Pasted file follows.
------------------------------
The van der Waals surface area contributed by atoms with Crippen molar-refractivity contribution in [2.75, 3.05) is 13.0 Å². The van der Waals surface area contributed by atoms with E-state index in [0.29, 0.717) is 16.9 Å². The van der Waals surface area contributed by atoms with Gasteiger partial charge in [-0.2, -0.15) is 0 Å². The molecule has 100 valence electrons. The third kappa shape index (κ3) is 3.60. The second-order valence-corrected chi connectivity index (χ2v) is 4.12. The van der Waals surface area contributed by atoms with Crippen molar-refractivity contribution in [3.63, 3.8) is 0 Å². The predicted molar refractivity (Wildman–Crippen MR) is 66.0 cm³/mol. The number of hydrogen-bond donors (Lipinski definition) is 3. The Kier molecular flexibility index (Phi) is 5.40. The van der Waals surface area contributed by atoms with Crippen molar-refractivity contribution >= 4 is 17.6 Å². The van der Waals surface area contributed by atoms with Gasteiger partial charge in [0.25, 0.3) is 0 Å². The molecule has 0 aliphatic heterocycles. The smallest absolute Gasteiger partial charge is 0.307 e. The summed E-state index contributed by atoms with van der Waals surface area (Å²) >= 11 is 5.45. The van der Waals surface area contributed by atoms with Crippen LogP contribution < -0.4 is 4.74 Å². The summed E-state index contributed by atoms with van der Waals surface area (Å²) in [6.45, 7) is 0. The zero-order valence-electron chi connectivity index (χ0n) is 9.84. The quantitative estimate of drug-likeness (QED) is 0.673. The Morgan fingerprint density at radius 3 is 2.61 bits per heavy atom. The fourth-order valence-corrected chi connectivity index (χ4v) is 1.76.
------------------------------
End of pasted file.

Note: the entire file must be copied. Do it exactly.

The van der Waals surface area contributed by atoms with Crippen molar-refractivity contribution in [2.75, 3.05) is 13.0 Å². The van der Waals surface area contributed by atoms with E-state index in [0.29, 0.717) is 16.9 Å². The van der Waals surface area contributed by atoms with Gasteiger partial charge in [-0.2, -0.15) is 0 Å². The molecule has 100 valence electrons. The third kappa shape index (κ3) is 3.60. The second-order valence-corrected chi connectivity index (χ2v) is 4.12. The van der Waals surface area contributed by atoms with Crippen molar-refractivity contribution in [3.63, 3.8) is 0 Å². The predicted molar refractivity (Wildman–Crippen MR) is 66.0 cm³/mol. The number of hydrogen-bond donors (Lipinski definition) is 3. The Kier molecular flexibility index (Phi) is 5.40. The van der Waals surface area contributed by atoms with Crippen molar-refractivity contribution >= 4 is 17.6 Å². The van der Waals surface area contributed by atoms with Gasteiger partial charge in [0.25, 0.3) is 0 Å². The molecule has 0 aliphatic heterocycles. The smallest absolute Gasteiger partial charge is 0.307 e. The summed E-state index contributed by atoms with van der Waals surface area (Å²) >= 11 is 5.45. The van der Waals surface area contributed by atoms with Crippen LogP contribution < -0.4 is 4.74 Å². The summed E-state index contributed by atoms with van der Waals surface area (Å²) in [6.45, 7) is 0. The zero-order valence-electron chi connectivity index (χ0n) is 9.84. The quantitative estimate of drug-likeness (QED) is 0.673. The Morgan fingerprint density at radius 3 is 2.61 bits per heavy atom. The fourth-order valence-corrected chi connectivity index (χ4v) is 1.76.